Two years after a Govenment promise to introduce PrEP for free, the medicine remains unavailable to vulnerable groups who cannot afford it, HIV-awareness NGO Checkpoint Malta has stated.
According to the Centre for Disease Control, PrEP has a 99% efficacy rate in preventing the transmission of HIV from sexual contact, making it a more cost-effective option than life-long treatment for HIV.
Both this HIV pre-exposure deterrant and its counterpart PEP – which is taken after possible exposure to the virus through a high-risk sexual encounter – are viewed as an important tool for curbing rising HIV numbers.
The treatments involve the use of antiretroviral medicines by HIV negative people to reduce the risk of acquiring the virus. Currently, PReP is available at a monthly price of €56.70, making it out of reach for a high percentage of those who need it.
Likewise, PEP is only available locally at a cost of €600 from two pharmacies. The treatment is extremely time-sensitive and needs to be started within 72 hours after exposure for it to be effective. This is further compounded by the fact that a doctor’s prescription from the GU Clinic or A&E (outside of clinic hours).
Both PReP and PEP are primarily intended to protect two of the groups who are most at risk of contracting HIV – MSM (men who have sex with men) and trans persons.
Malta’s rate of HIV transmission remains the highest in the EU, with the numbers increasing steadily year by year. In 2020, 82 people were diagnosed with HIV, translating into a rate of 15.9 per 100,000 people, compared to a European average of just 3.7 per 100,000.
But, earlier this year, a parliamentary question revealed that in 2022 this number went up to 103, (93 men and 10 women, no non-binary people), representing an increase of 25.61%.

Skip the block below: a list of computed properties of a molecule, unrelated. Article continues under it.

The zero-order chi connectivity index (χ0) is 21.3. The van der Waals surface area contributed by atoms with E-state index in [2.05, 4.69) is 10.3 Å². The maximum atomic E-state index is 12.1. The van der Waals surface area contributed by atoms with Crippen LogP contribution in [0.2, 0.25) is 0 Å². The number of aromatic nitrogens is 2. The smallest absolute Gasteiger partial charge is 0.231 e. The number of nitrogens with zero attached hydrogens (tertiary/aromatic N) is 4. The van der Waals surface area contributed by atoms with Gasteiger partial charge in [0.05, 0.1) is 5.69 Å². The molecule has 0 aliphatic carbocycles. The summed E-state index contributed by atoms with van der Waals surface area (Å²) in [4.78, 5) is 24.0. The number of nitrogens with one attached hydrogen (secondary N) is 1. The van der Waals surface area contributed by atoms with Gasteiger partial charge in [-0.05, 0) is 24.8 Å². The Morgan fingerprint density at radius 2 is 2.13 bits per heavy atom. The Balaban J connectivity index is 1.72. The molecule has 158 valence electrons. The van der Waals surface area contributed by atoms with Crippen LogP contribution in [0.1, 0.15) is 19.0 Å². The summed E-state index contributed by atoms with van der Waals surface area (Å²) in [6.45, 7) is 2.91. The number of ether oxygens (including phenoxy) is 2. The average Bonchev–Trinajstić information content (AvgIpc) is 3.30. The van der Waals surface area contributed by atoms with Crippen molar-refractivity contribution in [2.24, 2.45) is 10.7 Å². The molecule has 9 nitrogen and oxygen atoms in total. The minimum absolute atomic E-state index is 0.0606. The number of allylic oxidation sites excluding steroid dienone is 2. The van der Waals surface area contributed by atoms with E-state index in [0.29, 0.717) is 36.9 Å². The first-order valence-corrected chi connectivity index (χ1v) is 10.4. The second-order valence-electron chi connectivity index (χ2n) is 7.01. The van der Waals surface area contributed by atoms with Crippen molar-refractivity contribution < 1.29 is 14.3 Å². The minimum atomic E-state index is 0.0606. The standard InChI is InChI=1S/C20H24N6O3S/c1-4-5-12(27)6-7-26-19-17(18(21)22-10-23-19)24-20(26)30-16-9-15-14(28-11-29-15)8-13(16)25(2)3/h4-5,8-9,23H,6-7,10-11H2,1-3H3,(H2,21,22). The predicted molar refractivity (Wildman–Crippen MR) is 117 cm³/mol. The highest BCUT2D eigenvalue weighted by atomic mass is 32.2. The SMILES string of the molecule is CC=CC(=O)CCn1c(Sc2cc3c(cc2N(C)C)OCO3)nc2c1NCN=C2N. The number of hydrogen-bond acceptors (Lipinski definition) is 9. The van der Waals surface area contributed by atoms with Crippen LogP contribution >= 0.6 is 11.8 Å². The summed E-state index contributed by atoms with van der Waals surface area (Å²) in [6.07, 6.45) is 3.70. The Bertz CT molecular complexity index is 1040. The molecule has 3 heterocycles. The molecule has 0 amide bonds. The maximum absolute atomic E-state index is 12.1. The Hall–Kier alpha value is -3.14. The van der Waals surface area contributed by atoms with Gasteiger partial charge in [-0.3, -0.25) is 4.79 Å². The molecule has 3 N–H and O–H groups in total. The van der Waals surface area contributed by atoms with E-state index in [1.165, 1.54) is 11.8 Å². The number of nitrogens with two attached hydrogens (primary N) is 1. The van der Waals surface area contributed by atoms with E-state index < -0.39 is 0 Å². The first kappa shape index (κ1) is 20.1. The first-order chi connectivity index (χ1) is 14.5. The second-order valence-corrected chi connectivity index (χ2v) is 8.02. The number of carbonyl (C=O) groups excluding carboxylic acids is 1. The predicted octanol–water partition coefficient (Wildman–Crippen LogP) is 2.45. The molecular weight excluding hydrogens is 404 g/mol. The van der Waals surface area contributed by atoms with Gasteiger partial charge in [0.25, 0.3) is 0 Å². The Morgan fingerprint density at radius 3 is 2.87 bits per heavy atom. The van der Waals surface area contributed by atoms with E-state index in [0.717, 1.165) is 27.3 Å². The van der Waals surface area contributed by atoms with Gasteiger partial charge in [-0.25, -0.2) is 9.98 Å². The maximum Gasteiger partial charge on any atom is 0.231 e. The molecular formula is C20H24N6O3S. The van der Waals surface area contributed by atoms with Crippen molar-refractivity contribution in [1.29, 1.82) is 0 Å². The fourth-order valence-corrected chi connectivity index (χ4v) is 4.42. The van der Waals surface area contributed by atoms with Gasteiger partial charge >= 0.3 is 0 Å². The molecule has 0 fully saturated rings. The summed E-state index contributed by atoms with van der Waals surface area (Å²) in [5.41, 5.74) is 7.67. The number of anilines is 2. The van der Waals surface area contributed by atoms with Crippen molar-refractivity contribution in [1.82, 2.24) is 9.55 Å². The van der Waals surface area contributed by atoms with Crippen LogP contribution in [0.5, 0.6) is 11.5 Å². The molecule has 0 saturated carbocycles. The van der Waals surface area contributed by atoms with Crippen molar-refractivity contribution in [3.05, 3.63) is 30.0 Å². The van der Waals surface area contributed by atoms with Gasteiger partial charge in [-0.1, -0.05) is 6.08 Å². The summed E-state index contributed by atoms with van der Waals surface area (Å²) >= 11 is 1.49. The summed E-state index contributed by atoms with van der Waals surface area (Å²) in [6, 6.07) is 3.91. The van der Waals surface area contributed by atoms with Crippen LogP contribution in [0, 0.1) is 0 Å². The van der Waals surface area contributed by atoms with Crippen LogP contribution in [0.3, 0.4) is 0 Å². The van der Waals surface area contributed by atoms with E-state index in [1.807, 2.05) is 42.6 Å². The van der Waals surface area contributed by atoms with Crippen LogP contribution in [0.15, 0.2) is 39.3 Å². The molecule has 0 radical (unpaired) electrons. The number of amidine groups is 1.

Other European countries see a much lower rate of transmission. Amsterdam, for example, though notorious for its party culture, only saw nine people diagnosed according to figures released by Aidsfonds-Soa Aids Nederland. Considering the city counted a population of about 1,166,000 in 2022, these numbers are indicative of the efficacy of providing free preventative treatments.
Most EU countries have seen a decline in transmission rates following the introduction of the free sexual health treatments. Meantime, statistics in Malta continue to climb, Checkpoint Malta stated.
Sexual health experts agree that targeted PrEP programmes, alongside regular HIV testing and the engagement of people with HIV into care and on to suppressive antiretroviral therapy, have led to dramatic falls in new HIV diagnosis rates where they have been rolled out. PrEP is an essential part of combination HIV prevention, reducing long term costs associated with an HIV diagnosis, but also protecting individuals.
Checkpoint Malta is urging the Government to fulfil its promise to introduce both PrEP and PEP on the Government Formulary List, stating that each year sees more new HIV diagnoses which could have been avoided if the medication were to be made freely available.
“This year’s theme for World AIDS Day is Remember and Commit, so we’d like to ‘remind’ the health authorities of their promises and to ‘commit’ to them. How many more avoidable HIV diagnoses is it going to take before this promise is honoured?” representatives of the NGO said, while also reminding that Malta’s long overdue Sexual Health Policy is yet to be released.
NGO’s and stakeholders have yet to be consulted, and in the meantime sexual health on a nation-wide level continues to deteriorate due to poor sexual health awareness, excessive demand for services and lack of resources. The time of words has long passed, and it is now time for action.
Checkpoint Malta’s call was also backed by other NGOs like MGRM, LGBTI+ Gozo, HIV Malta, ARC – Allied Rainbow Communities, Humanists Malta, Doctors for Choice, Drachma, Aditus Foundation, MPSA – Malta Pharmaceutical Students’ Association, Kunsill Nazzjonali Taż-Żgħażagħ, The JAM Project, Moviment Graffiti and the Malta Medical Students’ Association.